I do not mean to suggest that this is a likely outcome, or that it would be a just one. The cost of the Iraq War, in lives and dollars and squandered opportunities, ought to far outweigh the possibility that a long-term American presence might push the Middle East in a direction it was headed anyway. But when things work out in the long run—and especially when we can claim the credit—Americans tend to forgive their leaders for the crimes and errors of the moment.
That’s why—to judge by the rankings that historians and pollsters regularly churn out—we’ve forgiven Teddy Roosevelt his role in the bloody and disgraceful occupation of the Philippines. It’s why we’ve pardoned Woodrow Wilson for the part his feckless idealism played in unleashing decades of strife and tyranny in Europe. It’s why we’ve granted Harry Truman absolution for the military blundering that prolonged the Korean War and brought us to the brink of nuclear conflict.
All of these presidents benefited, as Bush hopes to benefit, from the consonance between their sweeping, often hubristic goals and the gradual upward trajectory in human affairs. Despite our crimes, the Philippines turned out well enough in the long run, and so did South Korea; in the very long run, so did post–World War I Europe. (Indeed, if LBJ or Nixon had only found a way to prop up South Vietnam until the 1990s, they might have been forgiven the outrageous cost in blood and treasure, and remembered as Trumanesque heroes rather than as goats.)
But these well-respected presidents have benefited, as well, from the American tendency to overvalue activist leaders. So a bad president like Wilson is preferred, in our rankings and our hearts, to a good but undistinguished manager like Calvin Coolidge. A sometimes impressive, oft-erratic president like Truman is lionized, while the more even-keeled greatness of Dwight D. Eisenhower is persistently undervalued. John F. Kennedy is hailed for escaping the Cuban missile crisis, which his own misjudgments set in motion, while George H. W. Bush, who steered the U.S. through the fraught final moments of the Cold War with admirable caution, is caricatured as a ditherer who needed Margaret Thatcher around to keep him from going wobbly.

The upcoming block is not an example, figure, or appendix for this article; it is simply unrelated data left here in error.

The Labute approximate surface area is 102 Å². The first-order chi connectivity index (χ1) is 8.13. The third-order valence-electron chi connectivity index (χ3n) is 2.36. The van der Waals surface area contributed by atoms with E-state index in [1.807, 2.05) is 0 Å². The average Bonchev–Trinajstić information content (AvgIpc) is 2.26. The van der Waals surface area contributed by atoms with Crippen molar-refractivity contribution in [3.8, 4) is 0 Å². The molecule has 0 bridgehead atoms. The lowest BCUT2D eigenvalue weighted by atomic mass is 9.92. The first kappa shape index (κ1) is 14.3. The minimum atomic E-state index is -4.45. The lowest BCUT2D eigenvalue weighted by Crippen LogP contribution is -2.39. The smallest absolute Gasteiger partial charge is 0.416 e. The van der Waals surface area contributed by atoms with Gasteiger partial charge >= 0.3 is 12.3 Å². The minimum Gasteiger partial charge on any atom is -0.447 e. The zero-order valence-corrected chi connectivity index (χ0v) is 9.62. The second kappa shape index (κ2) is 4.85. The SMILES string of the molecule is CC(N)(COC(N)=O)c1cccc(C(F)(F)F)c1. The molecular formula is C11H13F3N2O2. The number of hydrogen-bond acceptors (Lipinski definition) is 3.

Few presidents have seemed as conscious of this reality as George W. Bush, perhaps because he had the example of his father—competent, cautious, and defeated for reelection—to look back on. The younger Bush’s governing style has been defined by an attempt to be everything his father wasn’t: by the pursuit of greatness, rather than mere competence; by an impatience with “small ball” and a yearning to play what The Weekly Standard’s Fred Barnes called the “rebel in chief”; by rhetoric that associated him as much with crusading liberals like Wilson and Kennedy as with his Republican predecessors; and by an abiding faith that his goals would earn him history’s blessing, whatever today’s polls might say.
In this sense, it might be said that a too-keen awareness of the American tendency to associate great leadership with world-historical ambition has wrecked the presidency of George W. Bush. But the enthusiasm for Barack Obama and John McCain suggests that the yearning, on the left and right alike, for presidents who will pursue greatness has only been enhanced by the debacle in Iraq. This is good news for Bush, who has to hope that the same propensity that ruined his administration will redeem his reputation. But it’s dangerous news for America. Those who rehabilitate the follies of the past are condemned to repeat them.